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      02-06-2020, 12:30 PM   #47
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Originally Posted by Thescout13 View Post
You can if you insert the right to unilaterally amend the agreement.

Do you really think Facebook hasn't changed it's terms/agreement with you at least 100 times in the past year? They have, and you agreed to let them do it when you first signed up (don't ask me how I know).

That being said, usually with material terms like warranties, courts have dealt with this type of scenario in four ways (all assume they reserved the right to unilaterally amend the terms):

1 - if a negotiated doc, new changes apply
2 - if non negotiated, only warranty requirements/obligations at the date of purchase are enforceable without both parties agreeing to the amendment
3 - if non negotiated, and warranty changes are extreme variations, whole agreement is thrown out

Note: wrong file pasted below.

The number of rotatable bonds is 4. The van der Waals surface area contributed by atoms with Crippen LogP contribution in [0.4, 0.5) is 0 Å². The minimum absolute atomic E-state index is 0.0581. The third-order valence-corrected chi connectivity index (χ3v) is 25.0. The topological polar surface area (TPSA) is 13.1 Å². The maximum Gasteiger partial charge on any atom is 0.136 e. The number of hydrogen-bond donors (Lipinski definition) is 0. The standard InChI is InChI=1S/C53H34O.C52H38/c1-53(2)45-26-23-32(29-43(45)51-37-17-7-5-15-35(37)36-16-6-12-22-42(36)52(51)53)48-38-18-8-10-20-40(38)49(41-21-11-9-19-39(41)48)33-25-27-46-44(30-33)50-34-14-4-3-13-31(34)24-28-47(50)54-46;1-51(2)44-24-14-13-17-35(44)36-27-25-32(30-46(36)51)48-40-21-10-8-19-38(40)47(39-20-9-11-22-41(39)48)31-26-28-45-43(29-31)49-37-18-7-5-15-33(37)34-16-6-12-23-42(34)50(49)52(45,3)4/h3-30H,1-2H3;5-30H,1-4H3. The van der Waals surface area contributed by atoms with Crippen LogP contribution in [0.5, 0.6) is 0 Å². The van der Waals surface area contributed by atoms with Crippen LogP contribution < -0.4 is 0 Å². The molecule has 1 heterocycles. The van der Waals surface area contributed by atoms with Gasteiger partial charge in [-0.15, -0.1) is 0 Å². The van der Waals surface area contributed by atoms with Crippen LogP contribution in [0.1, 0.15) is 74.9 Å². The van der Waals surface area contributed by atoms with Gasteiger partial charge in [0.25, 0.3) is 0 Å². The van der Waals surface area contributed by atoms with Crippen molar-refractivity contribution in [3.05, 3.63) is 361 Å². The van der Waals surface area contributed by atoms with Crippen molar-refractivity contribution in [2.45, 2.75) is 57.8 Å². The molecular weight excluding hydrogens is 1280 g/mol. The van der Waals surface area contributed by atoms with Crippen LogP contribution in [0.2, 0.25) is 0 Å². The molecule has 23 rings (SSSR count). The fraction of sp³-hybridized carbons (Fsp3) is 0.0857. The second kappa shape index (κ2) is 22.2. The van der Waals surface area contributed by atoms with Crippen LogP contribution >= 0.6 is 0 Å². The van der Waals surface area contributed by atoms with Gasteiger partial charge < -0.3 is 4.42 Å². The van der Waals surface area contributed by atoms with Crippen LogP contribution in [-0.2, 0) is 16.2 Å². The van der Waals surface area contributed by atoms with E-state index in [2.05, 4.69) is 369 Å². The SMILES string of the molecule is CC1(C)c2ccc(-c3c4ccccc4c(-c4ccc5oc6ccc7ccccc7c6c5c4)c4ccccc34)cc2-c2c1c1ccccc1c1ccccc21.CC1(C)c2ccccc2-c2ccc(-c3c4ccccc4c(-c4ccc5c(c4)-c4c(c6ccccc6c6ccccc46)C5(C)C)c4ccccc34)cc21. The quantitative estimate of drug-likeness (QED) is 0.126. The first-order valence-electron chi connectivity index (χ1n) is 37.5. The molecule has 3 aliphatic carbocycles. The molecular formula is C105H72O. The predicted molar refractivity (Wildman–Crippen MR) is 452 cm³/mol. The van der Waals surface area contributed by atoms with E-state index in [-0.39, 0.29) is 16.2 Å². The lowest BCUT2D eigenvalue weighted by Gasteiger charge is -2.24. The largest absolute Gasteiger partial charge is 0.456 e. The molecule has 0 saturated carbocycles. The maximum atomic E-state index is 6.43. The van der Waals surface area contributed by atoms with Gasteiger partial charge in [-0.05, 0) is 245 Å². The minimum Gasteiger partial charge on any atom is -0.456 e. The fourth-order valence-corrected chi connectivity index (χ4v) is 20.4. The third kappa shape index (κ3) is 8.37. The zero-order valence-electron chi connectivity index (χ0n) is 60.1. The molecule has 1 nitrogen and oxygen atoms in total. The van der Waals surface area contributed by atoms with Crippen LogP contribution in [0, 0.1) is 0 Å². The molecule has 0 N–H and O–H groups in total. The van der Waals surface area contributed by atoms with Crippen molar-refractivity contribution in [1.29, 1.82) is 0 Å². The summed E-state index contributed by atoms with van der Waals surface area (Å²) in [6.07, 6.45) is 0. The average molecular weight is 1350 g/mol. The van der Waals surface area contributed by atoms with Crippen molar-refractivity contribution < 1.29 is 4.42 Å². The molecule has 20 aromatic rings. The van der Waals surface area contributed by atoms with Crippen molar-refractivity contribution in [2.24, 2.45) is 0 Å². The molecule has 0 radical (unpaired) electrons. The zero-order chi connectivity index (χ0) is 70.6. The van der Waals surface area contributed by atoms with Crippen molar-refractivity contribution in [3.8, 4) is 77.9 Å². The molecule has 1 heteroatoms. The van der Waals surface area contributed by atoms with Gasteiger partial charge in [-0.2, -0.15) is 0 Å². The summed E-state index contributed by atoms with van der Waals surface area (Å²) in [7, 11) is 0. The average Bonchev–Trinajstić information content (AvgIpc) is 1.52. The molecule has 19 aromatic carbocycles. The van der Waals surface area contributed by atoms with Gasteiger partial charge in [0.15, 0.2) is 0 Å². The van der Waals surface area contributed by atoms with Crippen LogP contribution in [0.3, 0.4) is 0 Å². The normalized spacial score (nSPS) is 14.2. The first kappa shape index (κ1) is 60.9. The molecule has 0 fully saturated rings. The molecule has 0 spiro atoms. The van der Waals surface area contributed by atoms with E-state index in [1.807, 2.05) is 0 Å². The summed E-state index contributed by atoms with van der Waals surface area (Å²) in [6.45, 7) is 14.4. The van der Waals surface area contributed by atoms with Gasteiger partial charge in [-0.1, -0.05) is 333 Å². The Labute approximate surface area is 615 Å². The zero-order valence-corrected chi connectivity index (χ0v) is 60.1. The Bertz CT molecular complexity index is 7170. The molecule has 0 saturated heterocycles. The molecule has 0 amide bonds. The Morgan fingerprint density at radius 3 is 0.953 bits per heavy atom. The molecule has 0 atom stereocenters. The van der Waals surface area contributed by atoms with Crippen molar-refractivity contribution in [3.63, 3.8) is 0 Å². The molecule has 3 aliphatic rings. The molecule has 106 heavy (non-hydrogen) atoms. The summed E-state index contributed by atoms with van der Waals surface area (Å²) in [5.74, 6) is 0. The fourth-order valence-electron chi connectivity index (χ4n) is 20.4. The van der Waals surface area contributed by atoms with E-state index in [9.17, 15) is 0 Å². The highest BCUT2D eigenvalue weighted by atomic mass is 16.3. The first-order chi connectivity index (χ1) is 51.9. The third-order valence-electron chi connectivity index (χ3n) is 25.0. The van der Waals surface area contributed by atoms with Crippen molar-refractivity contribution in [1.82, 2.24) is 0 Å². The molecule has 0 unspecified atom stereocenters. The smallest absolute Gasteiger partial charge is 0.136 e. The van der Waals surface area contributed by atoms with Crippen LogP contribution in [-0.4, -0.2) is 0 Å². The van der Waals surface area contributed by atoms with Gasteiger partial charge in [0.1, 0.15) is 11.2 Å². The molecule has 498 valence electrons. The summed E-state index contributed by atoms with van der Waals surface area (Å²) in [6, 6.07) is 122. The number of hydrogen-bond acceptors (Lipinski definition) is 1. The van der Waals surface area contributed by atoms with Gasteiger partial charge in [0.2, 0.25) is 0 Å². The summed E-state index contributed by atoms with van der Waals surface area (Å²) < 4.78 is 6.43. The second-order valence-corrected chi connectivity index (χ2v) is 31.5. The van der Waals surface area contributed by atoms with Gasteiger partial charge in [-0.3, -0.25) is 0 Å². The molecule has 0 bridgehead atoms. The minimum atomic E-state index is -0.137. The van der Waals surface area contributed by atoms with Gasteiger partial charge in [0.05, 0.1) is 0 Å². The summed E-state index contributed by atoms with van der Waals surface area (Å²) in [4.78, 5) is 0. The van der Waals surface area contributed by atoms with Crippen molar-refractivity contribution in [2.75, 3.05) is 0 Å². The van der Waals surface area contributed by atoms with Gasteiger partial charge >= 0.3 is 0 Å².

4 - if non negotiated, court holds that hey you were put on notice that they could change the terms at any time, you had an obligation to check on them periodically, thus it's your fault and the new changes apply

Which path the court takes depends on the context of the specific agreement and the applicable state law
I didn't get into the weeds, but this is a material term. A unilateral contract change of a material term isn't going to fly. For example, if you have this "unilateral contract change" term in the agreement as bolded above imagine if you say, ok we've decided to completely revamp the warranty so that if you drive over 5k rpm, the warranty is voided. No way that change is going to be enforced.

For websites and such, they usually have a notice of the term and then say "by continuing to use Facebook you agree to this change..." so that there is some form of consent.

Last edited by infinitekidM2C; 02-06-2020 at 12:37 PM..